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Ex-NASA astronaut says Artemis program will be more inspiring than Apollo

NASA Artemis Rocket Test
Posted at 7:58 AM, Aug 23, 2022

NASA is just days away from launching Artemis I, the first of several missions that will include mankind’s return to the moon.

On Monday, NASA said that the rocket was ready for its launch. It is the first of several launches as part of the Artemis program, which NASA hopes will prepare mankind to go further than the moon.

With its intended goal to eventually send mankind to Mars, NASA is looking to inspire the next generation of astronauts in the same fashion Apollo did in the 60s and 70s.

“I'm a product of the Apollo generation and look what it did for us. And I cannot wait to see what comes from the Artemis generation because I think it's going to inspire even more than Apollo did,” Bob Cabana, the associate administrator for NASA Headquarters, said.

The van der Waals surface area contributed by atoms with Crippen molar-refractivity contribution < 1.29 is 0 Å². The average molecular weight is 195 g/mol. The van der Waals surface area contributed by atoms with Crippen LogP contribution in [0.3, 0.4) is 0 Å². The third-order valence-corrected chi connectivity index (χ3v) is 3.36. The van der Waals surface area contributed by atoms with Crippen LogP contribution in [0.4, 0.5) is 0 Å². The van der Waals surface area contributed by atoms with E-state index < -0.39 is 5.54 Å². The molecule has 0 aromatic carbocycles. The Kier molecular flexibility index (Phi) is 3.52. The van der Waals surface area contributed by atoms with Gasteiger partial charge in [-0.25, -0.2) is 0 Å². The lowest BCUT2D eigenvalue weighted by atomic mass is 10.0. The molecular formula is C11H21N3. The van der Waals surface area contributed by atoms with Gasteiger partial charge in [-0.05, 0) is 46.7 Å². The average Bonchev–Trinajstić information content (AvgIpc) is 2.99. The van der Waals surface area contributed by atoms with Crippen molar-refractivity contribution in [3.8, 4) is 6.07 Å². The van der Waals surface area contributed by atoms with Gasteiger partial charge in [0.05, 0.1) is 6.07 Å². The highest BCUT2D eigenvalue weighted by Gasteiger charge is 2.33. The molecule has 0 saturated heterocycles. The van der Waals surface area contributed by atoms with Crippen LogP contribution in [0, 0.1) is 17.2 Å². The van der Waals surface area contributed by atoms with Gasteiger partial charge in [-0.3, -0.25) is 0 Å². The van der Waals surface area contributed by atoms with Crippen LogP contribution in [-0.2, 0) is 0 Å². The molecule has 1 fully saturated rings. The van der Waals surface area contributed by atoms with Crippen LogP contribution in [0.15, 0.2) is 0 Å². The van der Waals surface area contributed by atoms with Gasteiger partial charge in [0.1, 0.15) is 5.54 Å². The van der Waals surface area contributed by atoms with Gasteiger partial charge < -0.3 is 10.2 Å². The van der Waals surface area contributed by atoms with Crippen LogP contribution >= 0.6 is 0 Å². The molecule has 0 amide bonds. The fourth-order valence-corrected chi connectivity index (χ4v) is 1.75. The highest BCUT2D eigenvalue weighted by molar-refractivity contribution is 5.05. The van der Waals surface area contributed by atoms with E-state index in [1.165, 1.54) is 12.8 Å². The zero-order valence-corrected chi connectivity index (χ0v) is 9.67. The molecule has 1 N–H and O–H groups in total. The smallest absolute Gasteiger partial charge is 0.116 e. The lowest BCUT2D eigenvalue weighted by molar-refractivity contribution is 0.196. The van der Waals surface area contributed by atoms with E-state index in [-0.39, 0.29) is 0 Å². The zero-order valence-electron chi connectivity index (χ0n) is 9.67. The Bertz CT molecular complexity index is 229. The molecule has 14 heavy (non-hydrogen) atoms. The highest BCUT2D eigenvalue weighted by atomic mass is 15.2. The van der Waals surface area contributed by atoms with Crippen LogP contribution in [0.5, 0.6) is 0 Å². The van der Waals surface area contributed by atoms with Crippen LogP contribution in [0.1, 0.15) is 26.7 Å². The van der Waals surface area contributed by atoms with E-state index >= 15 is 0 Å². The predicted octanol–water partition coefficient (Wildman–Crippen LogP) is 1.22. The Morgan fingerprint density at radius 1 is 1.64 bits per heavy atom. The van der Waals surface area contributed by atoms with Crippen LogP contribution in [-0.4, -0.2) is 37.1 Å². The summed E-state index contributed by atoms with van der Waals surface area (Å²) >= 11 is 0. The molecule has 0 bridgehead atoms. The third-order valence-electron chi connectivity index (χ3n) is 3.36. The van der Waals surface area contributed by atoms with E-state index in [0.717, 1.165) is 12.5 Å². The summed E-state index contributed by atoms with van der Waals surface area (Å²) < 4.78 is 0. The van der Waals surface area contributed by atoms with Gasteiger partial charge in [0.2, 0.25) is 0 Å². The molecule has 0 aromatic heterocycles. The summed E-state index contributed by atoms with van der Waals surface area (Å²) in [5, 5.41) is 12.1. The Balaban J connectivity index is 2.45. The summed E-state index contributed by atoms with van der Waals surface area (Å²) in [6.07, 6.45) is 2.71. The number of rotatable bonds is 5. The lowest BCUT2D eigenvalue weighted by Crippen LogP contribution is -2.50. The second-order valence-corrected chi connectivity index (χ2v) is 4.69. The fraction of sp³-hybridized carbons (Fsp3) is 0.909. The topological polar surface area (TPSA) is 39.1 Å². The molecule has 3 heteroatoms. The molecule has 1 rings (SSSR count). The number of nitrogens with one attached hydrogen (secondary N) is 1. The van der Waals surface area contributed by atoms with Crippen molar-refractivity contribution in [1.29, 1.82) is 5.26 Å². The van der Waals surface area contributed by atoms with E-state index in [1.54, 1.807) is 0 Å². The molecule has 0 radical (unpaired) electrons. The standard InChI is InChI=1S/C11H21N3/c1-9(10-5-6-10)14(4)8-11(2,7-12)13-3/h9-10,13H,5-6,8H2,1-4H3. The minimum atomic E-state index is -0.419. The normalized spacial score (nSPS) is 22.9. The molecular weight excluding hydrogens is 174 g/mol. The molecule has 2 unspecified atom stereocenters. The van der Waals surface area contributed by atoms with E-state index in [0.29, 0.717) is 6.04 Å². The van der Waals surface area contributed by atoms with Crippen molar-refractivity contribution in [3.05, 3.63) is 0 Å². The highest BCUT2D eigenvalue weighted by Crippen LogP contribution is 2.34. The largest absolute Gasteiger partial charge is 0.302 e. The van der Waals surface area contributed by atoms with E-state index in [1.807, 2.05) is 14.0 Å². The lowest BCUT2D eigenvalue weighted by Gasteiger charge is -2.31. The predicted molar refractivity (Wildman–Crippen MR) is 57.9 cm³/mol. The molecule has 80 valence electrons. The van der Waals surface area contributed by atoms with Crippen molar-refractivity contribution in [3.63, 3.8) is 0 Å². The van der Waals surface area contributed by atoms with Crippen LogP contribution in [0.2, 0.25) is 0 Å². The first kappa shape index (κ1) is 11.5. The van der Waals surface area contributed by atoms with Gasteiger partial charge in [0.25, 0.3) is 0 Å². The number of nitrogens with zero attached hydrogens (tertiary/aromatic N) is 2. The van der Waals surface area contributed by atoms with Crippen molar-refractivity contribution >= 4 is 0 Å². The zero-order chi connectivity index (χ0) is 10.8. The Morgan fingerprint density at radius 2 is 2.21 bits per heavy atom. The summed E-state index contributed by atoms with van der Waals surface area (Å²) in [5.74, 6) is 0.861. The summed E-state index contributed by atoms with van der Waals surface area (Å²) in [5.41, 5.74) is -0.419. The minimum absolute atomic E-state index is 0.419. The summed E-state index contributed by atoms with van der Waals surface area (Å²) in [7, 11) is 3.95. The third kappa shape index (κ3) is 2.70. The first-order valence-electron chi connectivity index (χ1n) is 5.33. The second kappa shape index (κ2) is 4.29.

Late last week, NASA announced potential landing sites for Artemis III, which will be the first manned mission to the moon in more than five decades. The landing sites are located near the lunar south pole, an area NASA believes is rich in resources.

“Several of the proposed sites within the regions are located among some of the oldest parts of the Moon, and together with the permanently shadowed regions, provide the opportunity to learn about the history of the Moon through previously unstudied lunar materials,” said Sarah Noble, Artemis lunar science lead for NASA’s Planetary Science Division.

Artemis I is scheduled to launch on Aug. 29. The next Artemis mission isn’t scheduled until 2024. While Artemis I will be unmanned, Artemis II will send four astronauts on a flyby of the moon. Artemis III is expected to include a manned mission to the surface of the moon.